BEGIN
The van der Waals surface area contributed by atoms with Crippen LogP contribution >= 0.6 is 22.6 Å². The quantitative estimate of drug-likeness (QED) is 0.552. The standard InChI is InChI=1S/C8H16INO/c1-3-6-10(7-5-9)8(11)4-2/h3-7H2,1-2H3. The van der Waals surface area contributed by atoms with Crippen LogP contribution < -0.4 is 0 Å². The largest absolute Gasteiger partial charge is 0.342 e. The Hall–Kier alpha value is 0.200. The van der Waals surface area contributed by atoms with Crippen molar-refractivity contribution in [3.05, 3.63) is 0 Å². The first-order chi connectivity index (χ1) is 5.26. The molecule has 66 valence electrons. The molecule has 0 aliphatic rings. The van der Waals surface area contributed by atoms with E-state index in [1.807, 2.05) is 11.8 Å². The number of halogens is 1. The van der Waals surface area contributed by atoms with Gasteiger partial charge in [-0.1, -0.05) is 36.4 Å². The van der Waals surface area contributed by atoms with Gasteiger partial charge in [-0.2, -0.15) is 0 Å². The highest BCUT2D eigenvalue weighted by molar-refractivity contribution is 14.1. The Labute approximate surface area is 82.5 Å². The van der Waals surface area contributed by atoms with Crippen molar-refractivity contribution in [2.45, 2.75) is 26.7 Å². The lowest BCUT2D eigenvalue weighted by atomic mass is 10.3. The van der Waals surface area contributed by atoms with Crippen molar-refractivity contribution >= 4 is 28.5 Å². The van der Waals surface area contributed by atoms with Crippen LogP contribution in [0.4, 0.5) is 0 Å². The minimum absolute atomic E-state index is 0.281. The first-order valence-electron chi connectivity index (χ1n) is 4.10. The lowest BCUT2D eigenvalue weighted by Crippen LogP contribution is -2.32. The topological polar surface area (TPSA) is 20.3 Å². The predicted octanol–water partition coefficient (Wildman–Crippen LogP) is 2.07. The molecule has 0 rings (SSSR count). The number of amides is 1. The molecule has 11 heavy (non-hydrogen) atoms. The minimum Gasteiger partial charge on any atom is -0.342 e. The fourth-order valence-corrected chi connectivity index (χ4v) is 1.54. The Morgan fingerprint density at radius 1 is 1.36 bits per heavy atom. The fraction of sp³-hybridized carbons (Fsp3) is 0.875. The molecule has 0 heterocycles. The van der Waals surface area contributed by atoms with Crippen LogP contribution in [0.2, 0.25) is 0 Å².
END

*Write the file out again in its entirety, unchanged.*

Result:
The van der Waals surface area contributed by atoms with Crippen LogP contribution >= 0.6 is 22.6 Å². The quantitative estimate of drug-likeness (QED) is 0.552. The standard InChI is InChI=1S/C8H16INO/c1-3-6-10(7-5-9)8(11)4-2/h3-7H2,1-2H3. The van der Waals surface area contributed by atoms with Crippen LogP contribution < -0.4 is 0 Å². The largest absolute Gasteiger partial charge is 0.342 e. The Hall–Kier alpha value is 0.200. The van der Waals surface area contributed by atoms with Crippen molar-refractivity contribution in [3.05, 3.63) is 0 Å². The first-order chi connectivity index (χ1) is 5.26. The molecule has 66 valence electrons. The molecule has 0 aliphatic rings. The van der Waals surface area contributed by atoms with E-state index in [1.807, 2.05) is 11.8 Å². The number of halogens is 1. The van der Waals surface area contributed by atoms with Gasteiger partial charge in [-0.1, -0.05) is 36.4 Å². The van der Waals surface area contributed by atoms with Gasteiger partial charge in [-0.2, -0.15) is 0 Å². The highest BCUT2D eigenvalue weighted by molar-refractivity contribution is 14.1. The Labute approximate surface area is 82.5 Å². The van der Waals surface area contributed by atoms with Crippen molar-refractivity contribution in [2.45, 2.75) is 26.7 Å². The lowest BCUT2D eigenvalue weighted by atomic mass is 10.3. The van der Waals surface area contributed by atoms with Crippen molar-refractivity contribution >= 4 is 28.5 Å². The van der Waals surface area contributed by atoms with Crippen LogP contribution in [0.4, 0.5) is 0 Å². The minimum absolute atomic E-state index is 0.281. The first-order valence-electron chi connectivity index (χ1n) is 4.10. The lowest BCUT2D eigenvalue weighted by Crippen LogP contribution is -2.32. The topological polar surface area (TPSA) is 20.3 Å². The predicted octanol–water partition coefficient (Wildman–Crippen LogP) is 2.07. The molecule has 0 rings (SSSR count). The number of amides is 1. The molecule has 11 heavy (non-hydrogen) atoms. The minimum Gasteiger partial charge on any atom is -0.342 e. The fourth-order valence-corrected chi connectivity index (χ4v) is 1.54. The Morgan fingerprint density at radius 1 is 1.36 bits per heavy atom. The fraction of sp³-hybridized carbons (Fsp3) is 0.875. The molecule has 0 heterocycles. The van der Waals surface area contributed by atoms with Crippen LogP contribution in [0.2, 0.25) is 0 Å².